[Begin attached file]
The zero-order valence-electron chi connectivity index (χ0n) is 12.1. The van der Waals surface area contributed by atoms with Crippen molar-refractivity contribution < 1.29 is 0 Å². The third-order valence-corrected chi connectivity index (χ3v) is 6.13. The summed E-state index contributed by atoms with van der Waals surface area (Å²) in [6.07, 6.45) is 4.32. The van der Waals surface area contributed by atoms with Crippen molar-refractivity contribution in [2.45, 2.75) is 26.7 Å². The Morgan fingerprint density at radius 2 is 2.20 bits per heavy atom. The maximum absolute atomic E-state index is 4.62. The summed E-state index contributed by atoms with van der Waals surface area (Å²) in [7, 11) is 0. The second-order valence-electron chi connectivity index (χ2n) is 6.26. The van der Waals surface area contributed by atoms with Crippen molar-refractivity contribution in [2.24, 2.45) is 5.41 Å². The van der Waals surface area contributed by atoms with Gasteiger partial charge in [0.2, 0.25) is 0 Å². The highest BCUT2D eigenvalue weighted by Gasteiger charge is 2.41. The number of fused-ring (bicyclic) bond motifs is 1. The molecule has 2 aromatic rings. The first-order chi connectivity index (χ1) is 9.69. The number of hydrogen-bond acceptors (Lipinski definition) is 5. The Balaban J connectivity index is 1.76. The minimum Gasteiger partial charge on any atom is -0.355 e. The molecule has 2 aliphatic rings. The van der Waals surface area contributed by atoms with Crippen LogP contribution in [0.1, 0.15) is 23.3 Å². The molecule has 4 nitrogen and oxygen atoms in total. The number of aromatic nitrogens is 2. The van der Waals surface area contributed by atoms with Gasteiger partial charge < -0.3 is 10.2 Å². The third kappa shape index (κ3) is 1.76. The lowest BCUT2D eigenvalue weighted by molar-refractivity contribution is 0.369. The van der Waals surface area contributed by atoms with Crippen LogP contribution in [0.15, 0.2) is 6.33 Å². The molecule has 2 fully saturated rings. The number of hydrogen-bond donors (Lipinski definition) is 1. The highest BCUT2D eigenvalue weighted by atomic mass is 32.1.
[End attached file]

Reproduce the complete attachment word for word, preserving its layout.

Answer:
The zero-order valence-electron chi connectivity index (χ0n) is 12.1. The van der Waals surface area contributed by atoms with Crippen molar-refractivity contribution < 1.29 is 0 Å². The third-order valence-corrected chi connectivity index (χ3v) is 6.13. The summed E-state index contributed by atoms with van der Waals surface area (Å²) in [6.07, 6.45) is 4.32. The van der Waals surface area contributed by atoms with Crippen molar-refractivity contribution in [2.45, 2.75) is 26.7 Å². The Morgan fingerprint density at radius 2 is 2.20 bits per heavy atom. The maximum absolute atomic E-state index is 4.62. The summed E-state index contributed by atoms with van der Waals surface area (Å²) in [7, 11) is 0. The second-order valence-electron chi connectivity index (χ2n) is 6.26. The van der Waals surface area contributed by atoms with Crippen molar-refractivity contribution in [2.24, 2.45) is 5.41 Å². The van der Waals surface area contributed by atoms with Gasteiger partial charge in [0.2, 0.25) is 0 Å². The highest BCUT2D eigenvalue weighted by Gasteiger charge is 2.41. The number of fused-ring (bicyclic) bond motifs is 1. The molecule has 2 aromatic rings. The first-order chi connectivity index (χ1) is 9.69. The number of hydrogen-bond acceptors (Lipinski definition) is 5. The Balaban J connectivity index is 1.76. The minimum Gasteiger partial charge on any atom is -0.355 e. The molecule has 2 aliphatic rings. The van der Waals surface area contributed by atoms with Crippen LogP contribution in [0.1, 0.15) is 23.3 Å². The molecule has 4 nitrogen and oxygen atoms in total. The number of aromatic nitrogens is 2. The van der Waals surface area contributed by atoms with Gasteiger partial charge < -0.3 is 10.2 Å². The third kappa shape index (κ3) is 1.76. The lowest BCUT2D eigenvalue weighted by molar-refractivity contribution is 0.369. The van der Waals surface area contributed by atoms with Crippen LogP contribution in [0.15, 0.2) is 6.33 Å². The molecule has 2 fully saturated rings. The number of hydrogen-bond donors (Lipinski definition) is 1. The highest BCUT2D eigenvalue weighted by atomic mass is 32.1.